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At this point I expected Hodges to blow his stack. Instead, he said, "You should have started. Now do you want to play ball for me or not?"
"I've got a job to do and you've got a job to do," I said. "It doesn't make any difference, I suppose, who I play for. But you don't like me and I think you know that I don't like you."
"It's not that I don't like you," he said. "I just don't like some of the things you do."
"Well, Gil, I'm sorry," I said. "If you can get rid of me, I'd like to go to another ball club."
Then I walked out.
I thought, if nothing else, that talk would clear the air between us, but things got worse. Hodges criticized my hair, my clothes, my hats—everything but my baseball.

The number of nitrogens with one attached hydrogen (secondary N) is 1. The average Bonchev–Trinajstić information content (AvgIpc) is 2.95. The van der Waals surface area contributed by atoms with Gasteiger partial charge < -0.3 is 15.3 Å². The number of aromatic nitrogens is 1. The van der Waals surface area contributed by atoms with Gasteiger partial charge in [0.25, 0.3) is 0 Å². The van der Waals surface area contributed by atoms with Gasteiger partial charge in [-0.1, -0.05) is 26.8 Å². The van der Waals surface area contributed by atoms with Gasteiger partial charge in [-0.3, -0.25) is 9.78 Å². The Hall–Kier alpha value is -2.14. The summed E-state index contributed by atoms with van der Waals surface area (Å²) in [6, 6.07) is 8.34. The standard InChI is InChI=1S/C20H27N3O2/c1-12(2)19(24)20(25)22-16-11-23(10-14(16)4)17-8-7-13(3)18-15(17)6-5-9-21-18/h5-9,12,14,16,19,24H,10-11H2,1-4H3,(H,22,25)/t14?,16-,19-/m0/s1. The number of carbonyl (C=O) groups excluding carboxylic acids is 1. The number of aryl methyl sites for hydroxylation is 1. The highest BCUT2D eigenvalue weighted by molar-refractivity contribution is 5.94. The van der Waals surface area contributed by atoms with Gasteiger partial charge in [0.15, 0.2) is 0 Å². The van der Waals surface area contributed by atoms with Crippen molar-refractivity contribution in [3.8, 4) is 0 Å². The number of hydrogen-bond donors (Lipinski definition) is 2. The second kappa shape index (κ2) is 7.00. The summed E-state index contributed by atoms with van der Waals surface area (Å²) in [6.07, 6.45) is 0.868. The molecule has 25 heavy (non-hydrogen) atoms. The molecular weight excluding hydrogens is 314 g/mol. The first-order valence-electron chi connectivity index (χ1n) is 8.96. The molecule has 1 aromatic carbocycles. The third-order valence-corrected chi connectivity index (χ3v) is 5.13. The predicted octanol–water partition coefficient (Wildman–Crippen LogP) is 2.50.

Although more and more unhappy with this guy, I was playing well. I had my stroke back and was hitting the ball hard and fielding very well. I didn't have much hope of being traded but I figured if I could last the season without going nuts I'd be all right. There were rumors even then that Hodges would leave Washington and manage the Mets when the 1967 season ended.
"Are you going to be in your room for a little while?" he asked. He sounded friendly, almost humble.
"Yes," I said.